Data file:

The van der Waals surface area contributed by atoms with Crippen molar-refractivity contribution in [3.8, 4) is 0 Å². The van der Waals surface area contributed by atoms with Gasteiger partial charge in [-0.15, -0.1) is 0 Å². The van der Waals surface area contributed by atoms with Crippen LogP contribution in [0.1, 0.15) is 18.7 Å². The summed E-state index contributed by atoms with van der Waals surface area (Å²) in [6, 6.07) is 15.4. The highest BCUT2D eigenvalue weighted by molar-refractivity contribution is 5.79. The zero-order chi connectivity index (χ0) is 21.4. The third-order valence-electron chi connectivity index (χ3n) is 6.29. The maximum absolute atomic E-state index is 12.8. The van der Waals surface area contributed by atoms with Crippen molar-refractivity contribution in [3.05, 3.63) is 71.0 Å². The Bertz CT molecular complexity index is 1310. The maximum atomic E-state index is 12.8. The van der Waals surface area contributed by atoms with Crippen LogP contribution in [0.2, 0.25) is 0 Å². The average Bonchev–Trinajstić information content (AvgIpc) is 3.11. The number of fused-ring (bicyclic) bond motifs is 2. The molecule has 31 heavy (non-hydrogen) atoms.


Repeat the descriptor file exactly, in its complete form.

The van der Waals surface area contributed by atoms with Crippen molar-refractivity contribution in [3.8, 4) is 0 Å². The van der Waals surface area contributed by atoms with Gasteiger partial charge in [-0.15, -0.1) is 0 Å². The van der Waals surface area contributed by atoms with Crippen LogP contribution in [0.1, 0.15) is 18.7 Å². The summed E-state index contributed by atoms with van der Waals surface area (Å²) in [6, 6.07) is 15.4. The highest BCUT2D eigenvalue weighted by molar-refractivity contribution is 5.79. The zero-order chi connectivity index (χ0) is 21.4. The third-order valence-electron chi connectivity index (χ3n) is 6.29. The maximum absolute atomic E-state index is 12.8. The van der Waals surface area contributed by atoms with Crippen molar-refractivity contribution in [3.05, 3.63) is 71.0 Å². The Bertz CT molecular complexity index is 1310. The maximum atomic E-state index is 12.8. The van der Waals surface area contributed by atoms with Crippen LogP contribution in [0.2, 0.25) is 0 Å². The average Bonchev–Trinajstić information content (AvgIpc) is 3.11. The number of fused-ring (bicyclic) bond motifs is 2. The molecule has 31 heavy (non-hydrogen) atoms.